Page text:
Contaminants of emerging concern are increasing in all the ecosystems, due to the unintentional or intentional release into the environment of new molecules/compounds or to a new employment and disposal of complex and potentially polluted matrices. In this respect, the reuse of sludge from wastewater treatment plants in farming soils is recognized as a cost-effective practice to dispose of a byproduct, that, after specific treatments and maturation, can be provided as a fertilizer, rich in organic matter and nutrients. On the other hand, due to the uncertainty of its contents not thoroughly tested for safety, sludge can result a possible sink of unknown priority pollutants as well as of not commonly monitored chemicals, such as nanoparticles (NPs). The latter emerging contaminants are becoming a worldwide problem: nanotechnologies are being gradually more employed in all sectors of technology and innovation, but their effects on living organisms are not yet fully clear and unambiguously interpretable. Besides, NPs behavior is poorly estimated in the different environmental matrices, especially in agricultural soils. In such complex matrices, the bioavailability of the different nanomaterials frequently is not predictable, for the tendency of NPs to aggregate, to adsorb/precipitate on solid phase, as well as to be coated by organic molecules. In addition, the overall picture of their possible interactions with crop plants and with food chains is not at all clear. In the present work we aimed to investigate the effects of TiO2 NPs in a sludge amended agricultural soil to evaluate the growth and development of the crop Pisum sativum L. at microcosm scale under long term exposure, possibly miming an environmental occurrence. TiO2 was spiked in two different concentrations in the form of bulk material or of NPs and by using the two main crystal forms (anatase and rutile), applied singularly or in a mixture of the two. Electron microscopy imaging studies allowed us to visualize internalized NPs in the different sub-cellular compartments of the root tissues and their effects on cell ultrastructure. Synchrotron studies demonstrated that both titanium crystal forms, especially anatase, were taken up and moved to the vascular system. Studies dealing with the possible induction of oxidative stress were performed by in situ histochemical techniques and by biochemical approach. The potential fertilized value of the sludge-amended agricultural soil seemed to have no beneficial effects on the plant, but rather to induce disturbance at different levels for the selected crop. The addition of NPs in the sludge-amended soil marked oxidative damages in P. sativum. This result was more pronounced at the lowest NPs concentration and this fact could be probably related to the low tendency of the diluted NPs suspension to form homo- and heteroaggregates in a complex matrix, with a consequent greater bioavailability. In our experimental system, the most adverse effects on plants were mainly recorded following exposure with anatase crystal form, alone or mixed with rutile as well as in the presence of the corresponding bulk material. These findings rise some reflections on fertilization practices of agricultural soils by treated sludge and on the exploitation of nanomaterials, which safety must be carefully evaluated, in order to establish precise regulation over their use, confinement and environmental disposal.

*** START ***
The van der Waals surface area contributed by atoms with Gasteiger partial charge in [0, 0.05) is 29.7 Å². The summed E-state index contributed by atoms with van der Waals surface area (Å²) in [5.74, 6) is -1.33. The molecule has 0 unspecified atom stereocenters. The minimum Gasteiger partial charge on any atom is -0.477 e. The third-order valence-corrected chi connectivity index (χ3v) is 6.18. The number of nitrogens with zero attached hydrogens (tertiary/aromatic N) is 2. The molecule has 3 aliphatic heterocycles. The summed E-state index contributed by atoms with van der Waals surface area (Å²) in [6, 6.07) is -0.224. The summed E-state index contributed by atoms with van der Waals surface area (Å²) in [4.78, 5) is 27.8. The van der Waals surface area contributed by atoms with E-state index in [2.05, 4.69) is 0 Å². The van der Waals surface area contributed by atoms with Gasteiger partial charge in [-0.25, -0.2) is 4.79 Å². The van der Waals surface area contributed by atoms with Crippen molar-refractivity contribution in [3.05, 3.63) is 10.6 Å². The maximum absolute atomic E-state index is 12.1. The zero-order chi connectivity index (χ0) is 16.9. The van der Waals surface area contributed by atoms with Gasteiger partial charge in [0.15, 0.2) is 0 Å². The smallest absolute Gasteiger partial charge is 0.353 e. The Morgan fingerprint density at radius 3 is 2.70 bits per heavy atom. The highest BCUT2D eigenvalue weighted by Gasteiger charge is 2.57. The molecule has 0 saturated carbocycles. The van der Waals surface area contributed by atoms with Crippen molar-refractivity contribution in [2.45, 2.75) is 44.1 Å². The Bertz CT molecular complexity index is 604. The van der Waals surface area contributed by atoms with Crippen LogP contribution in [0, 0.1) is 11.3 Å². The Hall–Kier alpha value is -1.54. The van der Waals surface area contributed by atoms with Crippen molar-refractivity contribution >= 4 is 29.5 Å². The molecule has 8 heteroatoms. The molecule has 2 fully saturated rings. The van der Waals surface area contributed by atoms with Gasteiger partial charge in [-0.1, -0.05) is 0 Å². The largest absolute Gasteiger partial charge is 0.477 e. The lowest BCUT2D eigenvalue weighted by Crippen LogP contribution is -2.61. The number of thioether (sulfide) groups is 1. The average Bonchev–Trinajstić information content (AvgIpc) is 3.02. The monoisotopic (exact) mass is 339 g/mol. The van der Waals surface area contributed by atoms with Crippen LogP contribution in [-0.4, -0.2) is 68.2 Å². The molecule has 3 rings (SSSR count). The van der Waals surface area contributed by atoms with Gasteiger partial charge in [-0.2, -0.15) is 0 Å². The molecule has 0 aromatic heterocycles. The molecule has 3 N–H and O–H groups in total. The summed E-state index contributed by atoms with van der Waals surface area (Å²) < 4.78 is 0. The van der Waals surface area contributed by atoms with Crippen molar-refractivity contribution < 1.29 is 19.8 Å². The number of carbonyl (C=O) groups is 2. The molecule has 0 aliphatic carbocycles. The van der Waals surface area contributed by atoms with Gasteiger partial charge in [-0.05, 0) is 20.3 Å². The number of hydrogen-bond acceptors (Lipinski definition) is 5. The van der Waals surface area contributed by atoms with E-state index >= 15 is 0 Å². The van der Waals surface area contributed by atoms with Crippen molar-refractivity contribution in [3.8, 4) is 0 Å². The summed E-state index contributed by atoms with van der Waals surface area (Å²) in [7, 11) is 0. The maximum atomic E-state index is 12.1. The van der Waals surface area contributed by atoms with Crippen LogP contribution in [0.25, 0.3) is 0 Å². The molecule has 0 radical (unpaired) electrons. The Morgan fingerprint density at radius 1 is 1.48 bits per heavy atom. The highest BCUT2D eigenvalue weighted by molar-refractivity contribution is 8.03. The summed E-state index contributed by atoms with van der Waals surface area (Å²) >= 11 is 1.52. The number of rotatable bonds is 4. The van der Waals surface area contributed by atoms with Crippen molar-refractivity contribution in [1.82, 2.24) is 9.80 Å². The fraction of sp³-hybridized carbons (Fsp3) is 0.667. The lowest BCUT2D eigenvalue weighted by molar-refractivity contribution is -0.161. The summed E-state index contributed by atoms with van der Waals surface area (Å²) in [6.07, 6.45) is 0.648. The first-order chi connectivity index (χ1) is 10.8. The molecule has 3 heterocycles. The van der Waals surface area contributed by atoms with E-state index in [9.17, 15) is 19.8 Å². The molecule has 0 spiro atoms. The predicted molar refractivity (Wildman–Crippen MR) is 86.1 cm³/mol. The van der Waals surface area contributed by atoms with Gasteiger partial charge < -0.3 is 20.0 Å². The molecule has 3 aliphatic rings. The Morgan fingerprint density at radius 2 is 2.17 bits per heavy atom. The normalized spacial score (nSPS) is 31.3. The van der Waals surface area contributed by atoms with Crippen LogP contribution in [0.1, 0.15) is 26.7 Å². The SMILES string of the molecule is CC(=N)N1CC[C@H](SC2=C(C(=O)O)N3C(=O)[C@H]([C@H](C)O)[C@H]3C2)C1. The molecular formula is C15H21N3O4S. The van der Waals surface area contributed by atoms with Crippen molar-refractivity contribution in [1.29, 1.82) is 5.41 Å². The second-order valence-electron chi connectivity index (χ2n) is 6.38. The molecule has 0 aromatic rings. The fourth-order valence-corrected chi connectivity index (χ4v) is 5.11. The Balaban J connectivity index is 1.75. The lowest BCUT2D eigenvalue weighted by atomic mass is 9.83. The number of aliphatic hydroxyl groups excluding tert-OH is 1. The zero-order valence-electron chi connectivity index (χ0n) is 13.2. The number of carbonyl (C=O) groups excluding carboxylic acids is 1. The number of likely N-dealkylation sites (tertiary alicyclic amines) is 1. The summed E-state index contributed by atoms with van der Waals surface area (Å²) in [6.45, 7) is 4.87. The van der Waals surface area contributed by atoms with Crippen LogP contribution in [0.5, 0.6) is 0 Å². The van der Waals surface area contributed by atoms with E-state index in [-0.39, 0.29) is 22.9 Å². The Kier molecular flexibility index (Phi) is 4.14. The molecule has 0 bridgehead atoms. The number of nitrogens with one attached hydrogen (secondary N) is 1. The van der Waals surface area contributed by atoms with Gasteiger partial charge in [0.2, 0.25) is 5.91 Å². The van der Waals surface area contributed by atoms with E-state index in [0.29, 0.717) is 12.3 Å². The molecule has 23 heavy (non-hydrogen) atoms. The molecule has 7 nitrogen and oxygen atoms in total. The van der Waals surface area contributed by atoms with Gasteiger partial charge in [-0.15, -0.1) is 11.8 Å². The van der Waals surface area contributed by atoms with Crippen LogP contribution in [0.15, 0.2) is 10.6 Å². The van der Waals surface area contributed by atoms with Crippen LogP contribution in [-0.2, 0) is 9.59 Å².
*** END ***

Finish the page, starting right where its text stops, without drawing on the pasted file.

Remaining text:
|Titolo:||TiO2 nanoparticles and sludge from wastewater treatment plants: a new concern for crops?|
|Appare nelle tipologie:||4.1 Contributo in Atti di convegno|